“Now more than ever, educators, including adjunct professors and graduate workers, need the ability to form their unions,” Heather Conroy, executive vice president SEIU International, the service workers’ union, told ThinkProgress.

“This is a ‘must do’ so they can advocate for their students and for the resources they desperately need to improve the quality of education in our country,” Conroy said.

“We need to ensure that teaching jobs are good jobs instead of poverty-wage jobs and that students have the opportunity to learn without being trapped under mountains of debt.”

Their precarious financial straits give adjunct faculty common cause with other part-time, low-paid workers, including many manual laborers like hotel workers, janitors, and food service workers. Several college adjuncts attended a conference in Las Vegas late last month where they pressed the case for the power of unions to improve their working conditions.

At the labor forum, sponsored by Service Employees International Union and the Center for American Progress Action Fund, the college lecturers made common cause alongside service workers who work as airport security personnel, janitors, and food service employees (ThinkProgress is an editorially independent project of the CAP Action Fund.)

Many others are organized by SEIU’s, Faculty Forward unit specifically comprised of college faculty.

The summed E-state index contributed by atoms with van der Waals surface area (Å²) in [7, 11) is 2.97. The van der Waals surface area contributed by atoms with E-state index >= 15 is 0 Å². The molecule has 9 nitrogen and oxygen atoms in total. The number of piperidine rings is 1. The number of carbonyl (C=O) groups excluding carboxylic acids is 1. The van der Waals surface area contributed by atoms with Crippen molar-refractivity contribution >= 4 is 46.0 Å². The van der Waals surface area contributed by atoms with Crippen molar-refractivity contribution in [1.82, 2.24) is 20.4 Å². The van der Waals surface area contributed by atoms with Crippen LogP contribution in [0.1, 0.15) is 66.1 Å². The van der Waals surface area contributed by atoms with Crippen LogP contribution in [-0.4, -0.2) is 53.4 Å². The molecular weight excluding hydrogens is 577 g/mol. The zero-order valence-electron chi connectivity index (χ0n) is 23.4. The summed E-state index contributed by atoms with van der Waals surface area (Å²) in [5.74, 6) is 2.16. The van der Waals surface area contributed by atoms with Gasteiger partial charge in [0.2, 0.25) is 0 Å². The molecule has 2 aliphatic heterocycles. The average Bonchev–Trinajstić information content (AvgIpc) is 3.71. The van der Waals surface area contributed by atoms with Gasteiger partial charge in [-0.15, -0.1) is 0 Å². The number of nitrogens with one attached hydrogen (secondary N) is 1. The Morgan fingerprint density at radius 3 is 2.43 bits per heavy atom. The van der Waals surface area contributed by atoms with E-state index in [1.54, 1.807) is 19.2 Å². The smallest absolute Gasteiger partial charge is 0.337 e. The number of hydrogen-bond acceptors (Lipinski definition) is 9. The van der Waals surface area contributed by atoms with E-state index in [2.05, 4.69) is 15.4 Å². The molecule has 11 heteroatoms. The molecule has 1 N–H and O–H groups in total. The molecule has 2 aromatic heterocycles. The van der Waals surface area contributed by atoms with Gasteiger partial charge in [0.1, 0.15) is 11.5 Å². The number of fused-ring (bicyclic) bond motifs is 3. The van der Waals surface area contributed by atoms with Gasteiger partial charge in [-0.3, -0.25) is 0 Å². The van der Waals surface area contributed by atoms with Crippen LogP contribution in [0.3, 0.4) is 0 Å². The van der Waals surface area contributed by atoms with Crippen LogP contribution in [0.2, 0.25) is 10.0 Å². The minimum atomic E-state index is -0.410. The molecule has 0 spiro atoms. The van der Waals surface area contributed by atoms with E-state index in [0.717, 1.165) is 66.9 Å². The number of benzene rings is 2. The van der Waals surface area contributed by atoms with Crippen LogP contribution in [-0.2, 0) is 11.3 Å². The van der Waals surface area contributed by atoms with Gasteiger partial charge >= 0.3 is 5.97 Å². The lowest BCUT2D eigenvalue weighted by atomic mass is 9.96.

“It’s helping us to come together so that we can go in as a group and really push the college to give us what we’re asking for,” said Edwards-Luckett, who thinks the time is past due for colleges to pay non-tenured staff a living wage. 

After all, “all over the country, these college and university presidents are getting bigger and bigger paid jobs,” she said.

Organizers said that since Faculty Forward launched in 2015, 30,000 graduate workers and adjunct professors have joined. All told, SEIU represents 57,000 graduate workers and adjunct professors on more than 60 campuses across the United States.

The problem of low pay and a lack of benefits is not quite as acute in a state like California, where non-tenured lecturers have been organized for years. But the challenge of piecing together a livelihood is compounded by the harrowing congestion, especially on the notorious highways in Southern California, as non-tenured faculty careen from campus to campus.